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The Akiyama family grave lies on a grassy hill in as middle of nowhere as he can get in this town. The buildings recede into the background and just the harbor and the sea lie far out ahead. It’s here where Akiyama gives the occasional bouquet to his mother, the only person who does so now. He’s been here several times since the Liar Game has ended: her birthday, the anniversary of her death, the anniversary of his graduation, and today—which isn't yet a special day.

Hyacinths, carnations, and lilies touch her grave, and Akiyama crouches down on the dirt. He has a lot to say, so many things that have happened since she left, so many changes to list: regrets and, conversely, things he'll never renounce, and every time he makes a start to enumerate them all, his voice falters. He clams up and sits in silence. Without the persistent questions she used to ask about his life—his major, his friends and professors, his plans for the future—the memories refuse to budge. Today though, he has to find something to say.

"Mother," Akiyama doesn't—can't—know whether his voice can reach her. He highly doubts she'll talk back except in an image he molds from the memory of her—that delicate, always-smiling woman who worked her hands to the bone and still found it not enough. If he says that one word the rest will follow.

That's not true. The magnitude of what he needs to tell her blocks up his throat.

So he starts with the stupidly trivial, the better to protect himself. The last time he had visited her in the hospital—a venue infinitely more pleasant for the fact that she lived—he had brought her flowers, the same ones he brings her now. Back then, she had told him to set the flowers in water, to make them last a little longer. He closes his eyes, and focuses on the words in front of him. "I forgot to bring a vase, and I don't have any water on me, so I guess these flowers are on their own. You'll forgive me, right?"

That's a start. But there's still a world of things she's missed. His eyes open to that same sunny desolation, just Akiyama and a stone on the top of a hill.

"I've tried to be honest, really. When they released me, I promised myself—promised you—that I wouldn't swindle again. I had my revenge that was enough. But…and you won't believe this, I didn't even get two kilometers from the gates when I met someone who wanted me to play the con artist for her. I wanted to good by your words. Even if I couldn't be happy, I still wanted to lead an honest life and make you proud in that way at least."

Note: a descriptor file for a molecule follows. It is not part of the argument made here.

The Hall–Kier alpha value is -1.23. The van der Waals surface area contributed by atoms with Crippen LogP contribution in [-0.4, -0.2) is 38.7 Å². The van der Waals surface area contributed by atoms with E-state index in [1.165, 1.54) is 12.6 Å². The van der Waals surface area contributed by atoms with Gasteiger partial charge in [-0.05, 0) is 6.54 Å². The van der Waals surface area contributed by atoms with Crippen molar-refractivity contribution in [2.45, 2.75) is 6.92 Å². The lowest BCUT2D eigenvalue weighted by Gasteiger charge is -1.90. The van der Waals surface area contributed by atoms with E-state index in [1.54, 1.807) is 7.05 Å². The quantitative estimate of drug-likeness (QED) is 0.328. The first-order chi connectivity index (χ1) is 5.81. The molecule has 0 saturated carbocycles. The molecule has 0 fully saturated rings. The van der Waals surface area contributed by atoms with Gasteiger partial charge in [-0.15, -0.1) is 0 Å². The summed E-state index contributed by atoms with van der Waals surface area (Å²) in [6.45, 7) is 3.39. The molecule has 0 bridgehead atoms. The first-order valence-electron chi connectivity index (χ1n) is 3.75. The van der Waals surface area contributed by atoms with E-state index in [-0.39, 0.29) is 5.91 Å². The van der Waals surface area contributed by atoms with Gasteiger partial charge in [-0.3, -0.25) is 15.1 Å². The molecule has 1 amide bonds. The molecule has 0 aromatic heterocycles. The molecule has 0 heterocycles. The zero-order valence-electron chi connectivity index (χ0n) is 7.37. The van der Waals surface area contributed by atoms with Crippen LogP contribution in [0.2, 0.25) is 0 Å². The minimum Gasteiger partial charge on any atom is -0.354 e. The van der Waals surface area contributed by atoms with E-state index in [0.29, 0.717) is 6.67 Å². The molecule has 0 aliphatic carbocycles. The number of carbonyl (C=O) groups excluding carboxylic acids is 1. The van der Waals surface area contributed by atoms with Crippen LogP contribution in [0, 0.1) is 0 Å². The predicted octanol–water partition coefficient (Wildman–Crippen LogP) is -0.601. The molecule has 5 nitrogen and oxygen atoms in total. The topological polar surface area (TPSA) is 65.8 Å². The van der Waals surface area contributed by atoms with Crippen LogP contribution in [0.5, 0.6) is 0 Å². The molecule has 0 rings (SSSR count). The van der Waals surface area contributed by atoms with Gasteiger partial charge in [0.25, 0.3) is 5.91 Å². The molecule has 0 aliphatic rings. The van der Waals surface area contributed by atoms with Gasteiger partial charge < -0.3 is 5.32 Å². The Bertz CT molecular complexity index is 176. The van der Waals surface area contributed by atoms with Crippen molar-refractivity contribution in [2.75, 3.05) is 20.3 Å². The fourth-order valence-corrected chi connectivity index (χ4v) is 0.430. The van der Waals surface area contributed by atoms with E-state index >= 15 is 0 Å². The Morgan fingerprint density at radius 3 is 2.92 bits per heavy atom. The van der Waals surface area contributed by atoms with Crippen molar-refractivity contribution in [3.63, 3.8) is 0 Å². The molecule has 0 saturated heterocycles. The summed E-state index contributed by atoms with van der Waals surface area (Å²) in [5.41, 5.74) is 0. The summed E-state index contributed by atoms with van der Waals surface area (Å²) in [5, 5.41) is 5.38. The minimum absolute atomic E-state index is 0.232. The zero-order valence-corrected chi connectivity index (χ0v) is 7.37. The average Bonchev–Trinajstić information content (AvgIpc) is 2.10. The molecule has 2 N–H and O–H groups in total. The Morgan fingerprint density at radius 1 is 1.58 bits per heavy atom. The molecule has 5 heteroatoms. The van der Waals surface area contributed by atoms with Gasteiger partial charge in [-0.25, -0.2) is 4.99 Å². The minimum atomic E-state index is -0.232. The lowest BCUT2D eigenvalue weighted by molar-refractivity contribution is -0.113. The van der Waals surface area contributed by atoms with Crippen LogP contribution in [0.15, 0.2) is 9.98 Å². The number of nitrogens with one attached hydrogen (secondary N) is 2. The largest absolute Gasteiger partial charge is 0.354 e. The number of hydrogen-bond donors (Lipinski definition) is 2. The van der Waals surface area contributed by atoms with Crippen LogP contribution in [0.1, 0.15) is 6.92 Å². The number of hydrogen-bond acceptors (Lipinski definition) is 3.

"But…" He breathes, and thinks about that day, Nao's refusing to do anything but wait for him, "she was persistent, and when I heard her situation, I couldn't turn my back on her. So, I ended up swindling again, not to make a profit for myself, just as an extracurricular."

He looks down at the ground. "I can't say I regret it. Being honest in that situation wouldn't have led me to happiness, but maybe because I chose to lie then, I can make an honest person very happy. I'm going to try at least." Akiyama stands up and checks the clock on his phone. Good, he's still got some time before he has to meet Nao. If he leaves soon, he'll still have time to change, and get another bouquet—or perhaps something with roots—for her.

"I don't ask for it often, but wish me luck. You would have loved her, and…she's kind of amazing. Maybe if you'd talked to her back then, I wouldn't have to come all the way out here to bring you flowers. If she says yes, I'll bring her by the next time I'm here."

And there, finally, he sees the core of what he needs to convey. The words that have been missing all this time step forward.

"Anyway, I suppose all that's just a long way of saying that, even though I still miss you every day, I'm going to be fine. There's a lot ahead of me now."

He brushes himself off. "I'll see you again."